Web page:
Can "presently" and "currently" be used interchangeably?

For example which is better:

I am presently teaching Grade 12 or I am currently teaching Grade 12 ?


In British English, presently can mean at present. This doesn't appear to be the case in American English, where it seems it always means "shortly". Presently can have that meaning in British English, too.

The position of the adverb is used to distinguish the different meanings in British English. If presently occurs at the end of the clause, it normally refers to a future situation.

I am presently teaching Class 6B.
- This is taking place now.

I am teaching Class 6B presently.
- This is likely to indicate a situation in the very near future.

I will be teaching Class 6B presently.
- This is unequivocally describing a future situation.

There is still some ambiguity about the second example because although the "present tense" of be can be used to indicate a future state, and the position of the adverb indicates that it is referring to the future, I am is still the present tense and presently could mean now.

Currently always means now.

  • As a native American English speaker, I would not say that it always means "shortly"...in fact, the position rules you laid out seem to match how we interpret the word. Having said that, I would be more likely to use "at the present" in the second sentence if that was what I meant. – JeffSahol Jun 25 '14 at 15:05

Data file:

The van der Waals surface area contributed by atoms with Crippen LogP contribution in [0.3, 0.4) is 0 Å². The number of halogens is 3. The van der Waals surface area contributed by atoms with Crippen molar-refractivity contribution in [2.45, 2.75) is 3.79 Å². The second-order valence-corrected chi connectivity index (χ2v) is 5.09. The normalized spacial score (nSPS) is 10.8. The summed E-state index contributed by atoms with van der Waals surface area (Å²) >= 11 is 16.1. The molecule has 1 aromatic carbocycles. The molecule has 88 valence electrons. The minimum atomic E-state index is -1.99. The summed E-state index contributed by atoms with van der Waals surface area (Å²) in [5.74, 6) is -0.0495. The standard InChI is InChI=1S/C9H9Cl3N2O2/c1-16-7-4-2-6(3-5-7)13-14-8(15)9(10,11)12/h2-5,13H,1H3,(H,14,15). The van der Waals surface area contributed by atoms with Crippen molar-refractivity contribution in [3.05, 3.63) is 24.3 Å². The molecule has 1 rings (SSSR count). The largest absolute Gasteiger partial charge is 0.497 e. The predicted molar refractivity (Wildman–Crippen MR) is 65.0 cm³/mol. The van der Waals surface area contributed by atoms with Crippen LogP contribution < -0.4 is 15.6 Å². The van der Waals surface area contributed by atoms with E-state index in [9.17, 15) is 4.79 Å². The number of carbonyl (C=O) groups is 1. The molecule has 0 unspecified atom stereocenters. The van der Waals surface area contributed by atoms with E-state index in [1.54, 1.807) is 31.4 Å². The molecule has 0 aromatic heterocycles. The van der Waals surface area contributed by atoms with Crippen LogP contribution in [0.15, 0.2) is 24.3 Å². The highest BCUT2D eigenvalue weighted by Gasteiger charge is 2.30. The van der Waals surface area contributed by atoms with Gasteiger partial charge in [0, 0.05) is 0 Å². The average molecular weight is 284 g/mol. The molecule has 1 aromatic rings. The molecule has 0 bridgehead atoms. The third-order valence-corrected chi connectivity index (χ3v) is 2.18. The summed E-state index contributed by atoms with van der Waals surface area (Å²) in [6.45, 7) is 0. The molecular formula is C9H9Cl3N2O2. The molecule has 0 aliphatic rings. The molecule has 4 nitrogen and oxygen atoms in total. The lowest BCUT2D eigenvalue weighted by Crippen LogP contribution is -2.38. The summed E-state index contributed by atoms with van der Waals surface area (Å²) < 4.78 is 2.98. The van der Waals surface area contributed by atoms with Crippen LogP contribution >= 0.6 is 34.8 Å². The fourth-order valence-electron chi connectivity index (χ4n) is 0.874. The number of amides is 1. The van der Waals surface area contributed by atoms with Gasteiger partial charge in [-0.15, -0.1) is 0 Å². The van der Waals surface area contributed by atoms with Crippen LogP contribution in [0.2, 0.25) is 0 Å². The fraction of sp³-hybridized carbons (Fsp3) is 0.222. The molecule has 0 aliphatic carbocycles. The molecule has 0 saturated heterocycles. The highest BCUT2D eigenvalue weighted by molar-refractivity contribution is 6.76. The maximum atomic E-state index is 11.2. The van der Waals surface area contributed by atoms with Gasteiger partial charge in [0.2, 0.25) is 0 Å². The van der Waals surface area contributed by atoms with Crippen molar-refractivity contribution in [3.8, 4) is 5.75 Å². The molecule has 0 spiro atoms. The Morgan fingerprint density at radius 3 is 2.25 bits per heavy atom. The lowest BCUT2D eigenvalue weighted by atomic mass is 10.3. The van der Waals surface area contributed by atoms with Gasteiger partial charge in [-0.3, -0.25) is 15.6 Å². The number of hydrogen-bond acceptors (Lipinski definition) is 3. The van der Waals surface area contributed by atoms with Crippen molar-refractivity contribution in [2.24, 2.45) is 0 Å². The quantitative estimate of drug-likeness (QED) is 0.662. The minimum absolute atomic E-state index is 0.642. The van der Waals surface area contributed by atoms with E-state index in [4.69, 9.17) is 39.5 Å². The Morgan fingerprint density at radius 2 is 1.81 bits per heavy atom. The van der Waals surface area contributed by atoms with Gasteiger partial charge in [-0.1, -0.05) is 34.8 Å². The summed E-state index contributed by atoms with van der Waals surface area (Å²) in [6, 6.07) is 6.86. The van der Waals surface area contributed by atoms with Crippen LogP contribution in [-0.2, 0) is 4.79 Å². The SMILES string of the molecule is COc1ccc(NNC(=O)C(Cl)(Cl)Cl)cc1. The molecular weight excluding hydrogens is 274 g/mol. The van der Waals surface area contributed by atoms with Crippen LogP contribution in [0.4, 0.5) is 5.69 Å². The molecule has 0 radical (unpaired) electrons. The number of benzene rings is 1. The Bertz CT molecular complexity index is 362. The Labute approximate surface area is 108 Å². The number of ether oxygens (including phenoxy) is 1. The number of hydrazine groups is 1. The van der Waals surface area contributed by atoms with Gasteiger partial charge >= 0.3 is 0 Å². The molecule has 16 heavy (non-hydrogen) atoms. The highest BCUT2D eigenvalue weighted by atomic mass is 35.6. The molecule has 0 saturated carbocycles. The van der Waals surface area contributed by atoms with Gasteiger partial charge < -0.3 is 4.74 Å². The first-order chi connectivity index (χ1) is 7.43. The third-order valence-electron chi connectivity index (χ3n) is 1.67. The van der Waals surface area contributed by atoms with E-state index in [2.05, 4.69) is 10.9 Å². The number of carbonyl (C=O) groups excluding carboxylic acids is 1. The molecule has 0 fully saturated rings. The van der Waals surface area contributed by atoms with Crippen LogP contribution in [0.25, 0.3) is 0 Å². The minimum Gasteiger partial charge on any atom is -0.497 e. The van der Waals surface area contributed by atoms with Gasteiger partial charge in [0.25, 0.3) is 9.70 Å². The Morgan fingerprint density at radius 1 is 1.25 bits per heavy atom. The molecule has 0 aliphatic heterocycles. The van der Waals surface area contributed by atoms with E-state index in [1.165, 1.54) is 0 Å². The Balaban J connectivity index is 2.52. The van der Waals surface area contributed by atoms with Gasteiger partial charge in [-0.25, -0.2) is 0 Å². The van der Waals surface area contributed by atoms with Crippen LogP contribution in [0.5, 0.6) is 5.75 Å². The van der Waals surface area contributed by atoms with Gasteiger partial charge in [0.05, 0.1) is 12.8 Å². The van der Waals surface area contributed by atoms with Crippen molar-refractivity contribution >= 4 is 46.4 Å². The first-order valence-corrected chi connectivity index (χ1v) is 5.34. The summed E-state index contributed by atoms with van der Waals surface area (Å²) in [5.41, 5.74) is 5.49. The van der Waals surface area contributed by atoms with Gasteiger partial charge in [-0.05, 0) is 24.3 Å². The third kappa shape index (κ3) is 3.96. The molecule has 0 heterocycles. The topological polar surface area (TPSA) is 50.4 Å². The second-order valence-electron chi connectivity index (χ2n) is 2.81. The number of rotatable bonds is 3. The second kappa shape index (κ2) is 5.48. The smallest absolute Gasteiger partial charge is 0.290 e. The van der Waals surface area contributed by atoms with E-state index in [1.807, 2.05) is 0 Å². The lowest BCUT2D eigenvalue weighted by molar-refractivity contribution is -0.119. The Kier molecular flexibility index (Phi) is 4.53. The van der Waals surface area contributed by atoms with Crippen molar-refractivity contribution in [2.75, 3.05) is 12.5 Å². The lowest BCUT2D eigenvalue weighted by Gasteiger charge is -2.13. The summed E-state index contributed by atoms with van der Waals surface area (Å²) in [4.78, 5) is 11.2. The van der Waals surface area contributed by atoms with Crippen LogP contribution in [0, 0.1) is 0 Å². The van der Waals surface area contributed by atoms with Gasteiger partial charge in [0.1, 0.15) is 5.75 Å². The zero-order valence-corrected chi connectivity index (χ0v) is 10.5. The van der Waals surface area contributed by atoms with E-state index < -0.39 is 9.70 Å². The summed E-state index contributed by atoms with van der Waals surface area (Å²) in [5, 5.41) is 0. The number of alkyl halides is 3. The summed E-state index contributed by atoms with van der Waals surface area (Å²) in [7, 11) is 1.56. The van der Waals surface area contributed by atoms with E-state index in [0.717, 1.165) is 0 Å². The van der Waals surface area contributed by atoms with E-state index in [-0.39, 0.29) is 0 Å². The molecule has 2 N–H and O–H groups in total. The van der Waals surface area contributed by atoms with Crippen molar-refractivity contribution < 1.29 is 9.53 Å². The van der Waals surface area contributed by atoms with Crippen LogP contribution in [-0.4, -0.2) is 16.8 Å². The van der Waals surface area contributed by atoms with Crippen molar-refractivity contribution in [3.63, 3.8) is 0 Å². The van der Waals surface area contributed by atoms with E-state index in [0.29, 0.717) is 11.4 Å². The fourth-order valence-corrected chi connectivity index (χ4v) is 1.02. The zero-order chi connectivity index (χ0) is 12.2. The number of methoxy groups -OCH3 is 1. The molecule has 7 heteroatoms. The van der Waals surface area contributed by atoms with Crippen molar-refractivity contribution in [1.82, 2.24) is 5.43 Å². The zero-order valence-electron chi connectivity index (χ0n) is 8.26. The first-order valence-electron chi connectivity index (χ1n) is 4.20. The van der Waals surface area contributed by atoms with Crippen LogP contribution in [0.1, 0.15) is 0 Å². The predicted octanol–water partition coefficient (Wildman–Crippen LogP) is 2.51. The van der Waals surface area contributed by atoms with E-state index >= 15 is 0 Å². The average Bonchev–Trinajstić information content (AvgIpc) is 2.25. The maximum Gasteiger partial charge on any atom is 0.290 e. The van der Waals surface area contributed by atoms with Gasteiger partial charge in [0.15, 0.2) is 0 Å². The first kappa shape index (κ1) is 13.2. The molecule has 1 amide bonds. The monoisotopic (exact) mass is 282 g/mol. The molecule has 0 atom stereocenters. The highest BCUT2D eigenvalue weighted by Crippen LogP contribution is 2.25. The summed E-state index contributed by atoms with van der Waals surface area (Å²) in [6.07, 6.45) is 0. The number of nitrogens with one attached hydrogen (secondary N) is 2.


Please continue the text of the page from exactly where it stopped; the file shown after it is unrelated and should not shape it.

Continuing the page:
• Thanks @Jeff. I hedged my bets in my second sentence as I've never heard it used in American English to mean anything but "shortly". But since that experience is limited to film and TV, it probably represents only a small cross-section of AmE. – Andrew Leach Jun 25 '14 at 15:09

No time to answer currently.

I'll be along presently with a reply.


In the second sentence, presently is used to mean "in a short while", a meaning not shared with currently.


"I am presently teaching Grade 12" would mean you are standing in the classroom, right now, in the process of teaching a class. You probably shouldn't have taken that call.

"I am currently teaching Grade 12" means that is your occupation these days. Maybe next term you'll be looking for a new job, because you took too many calls during class.


Sherry indicates that presently is not synonymous with currently.

"According to the Online Etymology Dictionary, presently was first used around 1380 to mean immediately, and then in 1566, the meaning was expanded to mean sooner or later. Neither one of these means something is happening right now, as we speak." http://languageandgrammar.com/2008/08/12/presently-is-not-now/

I think he/she makes an interesting point.

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